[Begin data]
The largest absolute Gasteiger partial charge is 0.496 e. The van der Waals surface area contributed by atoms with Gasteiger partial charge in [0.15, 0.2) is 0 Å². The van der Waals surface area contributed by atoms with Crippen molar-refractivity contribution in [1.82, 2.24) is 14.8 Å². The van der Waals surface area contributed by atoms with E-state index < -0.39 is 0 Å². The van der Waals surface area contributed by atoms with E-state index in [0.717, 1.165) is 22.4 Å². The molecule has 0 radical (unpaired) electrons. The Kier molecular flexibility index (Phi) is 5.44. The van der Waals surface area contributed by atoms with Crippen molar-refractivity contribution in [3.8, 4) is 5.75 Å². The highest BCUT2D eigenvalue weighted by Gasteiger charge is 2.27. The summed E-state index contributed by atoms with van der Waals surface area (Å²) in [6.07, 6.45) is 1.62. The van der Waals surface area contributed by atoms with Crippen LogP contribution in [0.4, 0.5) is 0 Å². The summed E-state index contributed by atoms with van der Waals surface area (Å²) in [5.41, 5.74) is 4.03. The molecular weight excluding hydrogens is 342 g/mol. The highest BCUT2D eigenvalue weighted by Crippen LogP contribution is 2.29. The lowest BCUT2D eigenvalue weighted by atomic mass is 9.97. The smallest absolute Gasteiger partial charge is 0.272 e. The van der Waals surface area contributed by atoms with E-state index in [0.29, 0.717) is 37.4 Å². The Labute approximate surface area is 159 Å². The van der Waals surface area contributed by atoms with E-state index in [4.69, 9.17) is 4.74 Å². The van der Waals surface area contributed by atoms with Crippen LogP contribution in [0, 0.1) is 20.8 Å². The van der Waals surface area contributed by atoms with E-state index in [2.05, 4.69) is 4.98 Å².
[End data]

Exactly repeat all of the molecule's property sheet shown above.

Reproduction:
The largest absolute Gasteiger partial charge is 0.496 e. The van der Waals surface area contributed by atoms with Gasteiger partial charge in [0.15, 0.2) is 0 Å². The van der Waals surface area contributed by atoms with Crippen molar-refractivity contribution in [1.82, 2.24) is 14.8 Å². The van der Waals surface area contributed by atoms with E-state index < -0.39 is 0 Å². The van der Waals surface area contributed by atoms with E-state index in [0.717, 1.165) is 22.4 Å². The molecule has 0 radical (unpaired) electrons. The Kier molecular flexibility index (Phi) is 5.44. The van der Waals surface area contributed by atoms with Crippen molar-refractivity contribution in [3.8, 4) is 5.75 Å². The highest BCUT2D eigenvalue weighted by Gasteiger charge is 2.27. The summed E-state index contributed by atoms with van der Waals surface area (Å²) in [6.07, 6.45) is 1.62. The van der Waals surface area contributed by atoms with Crippen LogP contribution in [0.4, 0.5) is 0 Å². The summed E-state index contributed by atoms with van der Waals surface area (Å²) in [5.41, 5.74) is 4.03. The molecular weight excluding hydrogens is 342 g/mol. The highest BCUT2D eigenvalue weighted by Crippen LogP contribution is 2.29. The lowest BCUT2D eigenvalue weighted by atomic mass is 9.97. The smallest absolute Gasteiger partial charge is 0.272 e. The van der Waals surface area contributed by atoms with E-state index in [0.29, 0.717) is 37.4 Å². The Labute approximate surface area is 159 Å². The van der Waals surface area contributed by atoms with E-state index in [4.69, 9.17) is 4.74 Å². The van der Waals surface area contributed by atoms with Crippen LogP contribution in [0, 0.1) is 20.8 Å². The van der Waals surface area contributed by atoms with E-state index in [2.05, 4.69) is 4.98 Å².